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Lewis Carroll’s 1865 novel “Alice’s Adventures in Wonderland” famously features an eccentric character called the Hatter, who’s referred to in the story as “mad” and became popularly known as the Mad Hatter. However, the phrase “mad as a hatter,” used to describe someone who’s crazy or prone to unpredictable behavior, didn’t originate with Carroll. Instead, the expression is linked to the hat-making industry and mercury poisoning. In the 18th and 19th centuries, industrial workers used a toxic substance, mercury nitrate, as part of the process of turning the fur of small animals, such as rabbits, into felt for hats. Workplace safety standards often were lax and prolonged exposure to mercury caused employees to develop a variety of physical and mental ailments, including tremors (dubbed “hatter’s shakes”), speech problems, emotional instability and hallucinations.
In Connecticut, mercury-induced tremors were called the Danbury shakes, after the city of Danbury, which was a leading center for hat making during the 19th century and into the early years of the 20th century (by the 1920s, only a handful of headwear manufacturers remained in the place once billed as the “Hat Capital of the World”). In the U.S., the use of mercury in the production of felt finally was banned in the early 1940s.
Researchers have suggested that Boston Corbett, a hat industry worker who killed John Wilkes Booth, President Abraham Lincoln’s assassin, might’ve suffered from poor mental health due to mercury poisoning. Corbett, who’d been employed as a hat maker since he was a young man, became a religious zealot and in 1858 castrated himself with a pair of scissors as a way to curb his libido. He went on to serve in the Union Army during the Civil War, and after Lincoln was shot by Booth on April 14, 1865, at Ford’s Theatre in Washington, D.C., Corbett and his regiment, the 16th New York Cavalry, were sent to track down the gunman, who was on the lam. On April 26, the soldiers surrounded Booth in a Virginia barn; however, Corbett disobeyed orders to capture the fugitive alive and instead shot and killed him. Corbett was cleared of blame by the military and lauded by many in the public as a hero for his role in avenging the president’s death. Eventually, he resumed working in the hat industry in the Northeast before moving to Kansas in 1878, where he lived a solitary existence as a homesteader. In 1887, he landed in a mental asylum after threatening a group of people at the Kansas Statehouse with a gun. The following year, this possible “mad hatter,” who was then in his 50s, escaped the facility and soon disappeared for good.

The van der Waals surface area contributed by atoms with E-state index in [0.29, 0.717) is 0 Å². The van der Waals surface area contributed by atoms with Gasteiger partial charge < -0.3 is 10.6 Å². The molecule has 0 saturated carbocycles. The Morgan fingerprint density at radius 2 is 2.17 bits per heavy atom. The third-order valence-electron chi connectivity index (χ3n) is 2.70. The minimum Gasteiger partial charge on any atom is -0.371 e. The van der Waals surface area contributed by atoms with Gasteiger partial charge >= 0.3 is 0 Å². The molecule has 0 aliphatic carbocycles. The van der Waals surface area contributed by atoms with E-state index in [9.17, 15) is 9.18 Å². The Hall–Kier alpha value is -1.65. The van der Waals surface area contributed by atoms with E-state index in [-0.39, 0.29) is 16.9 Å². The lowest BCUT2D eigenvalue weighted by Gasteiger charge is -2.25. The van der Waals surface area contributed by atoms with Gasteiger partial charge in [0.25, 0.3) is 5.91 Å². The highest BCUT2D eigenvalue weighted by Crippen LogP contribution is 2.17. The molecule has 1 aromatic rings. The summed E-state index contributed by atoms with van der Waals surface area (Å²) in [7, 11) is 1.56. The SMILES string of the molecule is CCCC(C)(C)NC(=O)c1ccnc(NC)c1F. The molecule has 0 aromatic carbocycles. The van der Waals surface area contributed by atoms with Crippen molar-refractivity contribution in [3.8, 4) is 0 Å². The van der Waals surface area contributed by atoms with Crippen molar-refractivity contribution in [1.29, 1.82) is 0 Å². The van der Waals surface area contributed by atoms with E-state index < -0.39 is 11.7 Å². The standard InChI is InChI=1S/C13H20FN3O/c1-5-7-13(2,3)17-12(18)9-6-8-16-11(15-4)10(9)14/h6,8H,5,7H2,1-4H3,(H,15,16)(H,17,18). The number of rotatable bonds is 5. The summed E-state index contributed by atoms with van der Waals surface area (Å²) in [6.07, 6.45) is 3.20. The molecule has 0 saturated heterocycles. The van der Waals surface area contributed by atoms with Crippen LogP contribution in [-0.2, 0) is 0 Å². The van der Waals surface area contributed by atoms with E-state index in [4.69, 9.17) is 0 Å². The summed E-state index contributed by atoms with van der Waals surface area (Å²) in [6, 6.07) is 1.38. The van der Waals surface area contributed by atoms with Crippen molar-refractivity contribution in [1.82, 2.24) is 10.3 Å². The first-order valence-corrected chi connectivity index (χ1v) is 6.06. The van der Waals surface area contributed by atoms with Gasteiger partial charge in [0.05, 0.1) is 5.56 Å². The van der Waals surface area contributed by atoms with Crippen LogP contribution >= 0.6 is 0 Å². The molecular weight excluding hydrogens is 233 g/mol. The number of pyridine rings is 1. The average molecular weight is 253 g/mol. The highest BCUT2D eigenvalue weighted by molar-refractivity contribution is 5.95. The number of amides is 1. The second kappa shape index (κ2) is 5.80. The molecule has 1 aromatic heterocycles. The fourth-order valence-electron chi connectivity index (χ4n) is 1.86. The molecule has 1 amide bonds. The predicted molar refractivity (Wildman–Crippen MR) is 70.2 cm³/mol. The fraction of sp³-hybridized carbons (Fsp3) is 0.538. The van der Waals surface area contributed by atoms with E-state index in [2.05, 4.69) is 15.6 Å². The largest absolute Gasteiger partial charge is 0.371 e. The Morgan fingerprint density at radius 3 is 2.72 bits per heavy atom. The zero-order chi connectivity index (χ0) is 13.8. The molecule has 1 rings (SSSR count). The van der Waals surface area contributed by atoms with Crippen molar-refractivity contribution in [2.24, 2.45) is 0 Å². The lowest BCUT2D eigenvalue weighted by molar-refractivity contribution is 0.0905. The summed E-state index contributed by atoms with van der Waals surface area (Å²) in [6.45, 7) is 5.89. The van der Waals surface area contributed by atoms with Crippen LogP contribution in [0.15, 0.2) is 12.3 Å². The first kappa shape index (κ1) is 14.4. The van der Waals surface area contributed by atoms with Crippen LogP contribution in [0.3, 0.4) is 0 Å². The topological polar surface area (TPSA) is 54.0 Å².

Hatter (Alice's Adventures in Wonderland)
The Hatter is a fictional character in Lewis Carroll's 1865 book Alice's Adventures in Wonderland and its 1871 sequel Through the Looking-Glass. He is very often referred to as the Mad Hatter, though this term was never used by Carroll. The phrase "mad as a hatter" pre-dates Carroll's works. The Hatter and the March Hare are referred to as "both mad" by the Cheshire Cat, in Alice's Adventures in Wonderland in the sixth chapter titled "Pig and Pepper".
Mad as a Hatter
Anatoly Liberman's column on word origins, The Oxford Etymologist, appears on the OUPblog each Wednesday. Subscribe to Anatoly Liberman’s weekly etymology articles via email or RSS.
About every well-known English idiom one can nowadays find so much interesting material on the Internet that almost nothing is left for an ambitious etymologist to add. Mad as a hatter has been discussed especially often, and my detailed database contains nearly nothing new. Yet I decided to join the ranks of the researchers of woeful countenance because of my slightly untraditional approach to the problem.